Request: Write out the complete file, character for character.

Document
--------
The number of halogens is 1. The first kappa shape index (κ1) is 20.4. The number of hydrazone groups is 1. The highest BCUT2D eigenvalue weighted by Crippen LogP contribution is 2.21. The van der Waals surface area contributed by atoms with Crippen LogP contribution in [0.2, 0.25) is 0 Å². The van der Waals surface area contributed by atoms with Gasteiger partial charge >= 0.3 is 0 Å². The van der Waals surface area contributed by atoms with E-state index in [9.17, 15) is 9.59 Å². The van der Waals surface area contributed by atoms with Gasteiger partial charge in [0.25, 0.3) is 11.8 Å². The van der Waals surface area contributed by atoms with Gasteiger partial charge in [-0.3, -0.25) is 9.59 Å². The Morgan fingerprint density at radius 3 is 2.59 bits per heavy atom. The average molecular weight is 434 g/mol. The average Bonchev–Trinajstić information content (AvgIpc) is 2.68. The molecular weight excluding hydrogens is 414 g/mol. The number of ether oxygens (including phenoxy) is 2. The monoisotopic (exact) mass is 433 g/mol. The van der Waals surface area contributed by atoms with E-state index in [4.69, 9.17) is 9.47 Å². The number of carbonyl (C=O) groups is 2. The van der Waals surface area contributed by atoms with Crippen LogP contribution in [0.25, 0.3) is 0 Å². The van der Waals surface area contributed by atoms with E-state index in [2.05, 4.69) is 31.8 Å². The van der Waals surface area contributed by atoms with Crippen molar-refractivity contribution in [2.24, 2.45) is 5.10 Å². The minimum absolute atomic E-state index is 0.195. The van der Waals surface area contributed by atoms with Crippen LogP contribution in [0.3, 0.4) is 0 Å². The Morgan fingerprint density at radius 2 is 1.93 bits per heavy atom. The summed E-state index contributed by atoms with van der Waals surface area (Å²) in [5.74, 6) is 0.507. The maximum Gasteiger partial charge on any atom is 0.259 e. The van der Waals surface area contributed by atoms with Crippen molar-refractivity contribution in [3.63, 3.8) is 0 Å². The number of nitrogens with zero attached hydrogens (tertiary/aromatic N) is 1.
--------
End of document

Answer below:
The number of halogens is 1. The first kappa shape index (κ1) is 20.4. The number of hydrazone groups is 1. The highest BCUT2D eigenvalue weighted by Crippen LogP contribution is 2.21. The van der Waals surface area contributed by atoms with Crippen LogP contribution in [0.2, 0.25) is 0 Å². The van der Waals surface area contributed by atoms with Gasteiger partial charge >= 0.3 is 0 Å². The van der Waals surface area contributed by atoms with E-state index in [9.17, 15) is 9.59 Å². The van der Waals surface area contributed by atoms with Gasteiger partial charge in [0.25, 0.3) is 11.8 Å². The van der Waals surface area contributed by atoms with Gasteiger partial charge in [-0.3, -0.25) is 9.59 Å². The Morgan fingerprint density at radius 3 is 2.59 bits per heavy atom. The average molecular weight is 434 g/mol. The average Bonchev–Trinajstić information content (AvgIpc) is 2.68. The molecular weight excluding hydrogens is 414 g/mol. The number of ether oxygens (including phenoxy) is 2. The monoisotopic (exact) mass is 433 g/mol. The van der Waals surface area contributed by atoms with E-state index in [4.69, 9.17) is 9.47 Å². The number of carbonyl (C=O) groups is 2. The van der Waals surface area contributed by atoms with Crippen LogP contribution in [0.25, 0.3) is 0 Å². The van der Waals surface area contributed by atoms with E-state index in [2.05, 4.69) is 31.8 Å². The van der Waals surface area contributed by atoms with Crippen molar-refractivity contribution in [2.24, 2.45) is 5.10 Å². The minimum absolute atomic E-state index is 0.195. The van der Waals surface area contributed by atoms with Crippen LogP contribution in [0.3, 0.4) is 0 Å². The Morgan fingerprint density at radius 2 is 1.93 bits per heavy atom. The summed E-state index contributed by atoms with van der Waals surface area (Å²) in [5.74, 6) is 0.507. The maximum Gasteiger partial charge on any atom is 0.259 e. The van der Waals surface area contributed by atoms with Crippen molar-refractivity contribution in [3.63, 3.8) is 0 Å². The number of nitrogens with zero attached hydrogens (tertiary/aromatic N) is 1.